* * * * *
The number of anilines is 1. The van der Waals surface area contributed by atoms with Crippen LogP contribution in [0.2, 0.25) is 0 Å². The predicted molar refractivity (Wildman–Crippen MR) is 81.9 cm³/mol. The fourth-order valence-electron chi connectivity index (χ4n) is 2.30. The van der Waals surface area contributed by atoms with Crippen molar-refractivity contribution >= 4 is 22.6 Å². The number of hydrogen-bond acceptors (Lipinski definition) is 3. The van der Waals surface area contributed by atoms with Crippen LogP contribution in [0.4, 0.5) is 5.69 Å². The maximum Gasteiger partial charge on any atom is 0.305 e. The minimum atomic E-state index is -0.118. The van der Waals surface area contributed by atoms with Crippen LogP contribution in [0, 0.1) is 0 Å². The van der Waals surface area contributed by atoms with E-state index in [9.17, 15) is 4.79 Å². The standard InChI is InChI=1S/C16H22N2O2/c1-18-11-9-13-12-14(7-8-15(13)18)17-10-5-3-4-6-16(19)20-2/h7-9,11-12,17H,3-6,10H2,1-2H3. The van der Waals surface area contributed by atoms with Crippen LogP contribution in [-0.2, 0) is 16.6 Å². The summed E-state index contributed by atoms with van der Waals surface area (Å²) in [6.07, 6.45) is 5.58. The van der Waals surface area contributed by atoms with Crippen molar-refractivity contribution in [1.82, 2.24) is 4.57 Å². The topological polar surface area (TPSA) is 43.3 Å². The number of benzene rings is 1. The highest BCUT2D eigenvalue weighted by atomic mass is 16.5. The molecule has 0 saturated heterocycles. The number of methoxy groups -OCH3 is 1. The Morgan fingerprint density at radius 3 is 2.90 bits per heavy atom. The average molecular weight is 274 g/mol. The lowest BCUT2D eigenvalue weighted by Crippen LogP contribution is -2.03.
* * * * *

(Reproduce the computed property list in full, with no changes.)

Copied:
The number of anilines is 1. The van der Waals surface area contributed by atoms with Crippen LogP contribution in [0.2, 0.25) is 0 Å². The predicted molar refractivity (Wildman–Crippen MR) is 81.9 cm³/mol. The fourth-order valence-electron chi connectivity index (χ4n) is 2.30. The van der Waals surface area contributed by atoms with Crippen molar-refractivity contribution >= 4 is 22.6 Å². The number of hydrogen-bond acceptors (Lipinski definition) is 3. The van der Waals surface area contributed by atoms with Crippen LogP contribution in [0.4, 0.5) is 5.69 Å². The maximum Gasteiger partial charge on any atom is 0.305 e. The minimum atomic E-state index is -0.118. The van der Waals surface area contributed by atoms with Crippen LogP contribution in [0, 0.1) is 0 Å². The van der Waals surface area contributed by atoms with E-state index in [9.17, 15) is 4.79 Å². The standard InChI is InChI=1S/C16H22N2O2/c1-18-11-9-13-12-14(7-8-15(13)18)17-10-5-3-4-6-16(19)20-2/h7-9,11-12,17H,3-6,10H2,1-2H3. The van der Waals surface area contributed by atoms with Crippen LogP contribution in [-0.2, 0) is 16.6 Å². The summed E-state index contributed by atoms with van der Waals surface area (Å²) in [6.07, 6.45) is 5.58. The van der Waals surface area contributed by atoms with Crippen molar-refractivity contribution in [1.82, 2.24) is 4.57 Å². The topological polar surface area (TPSA) is 43.3 Å². The number of benzene rings is 1. The highest BCUT2D eigenvalue weighted by atomic mass is 16.5. The molecule has 0 saturated heterocycles. The number of methoxy groups -OCH3 is 1. The Morgan fingerprint density at radius 3 is 2.90 bits per heavy atom. The average molecular weight is 274 g/mol. The lowest BCUT2D eigenvalue weighted by Crippen LogP contribution is -2.03.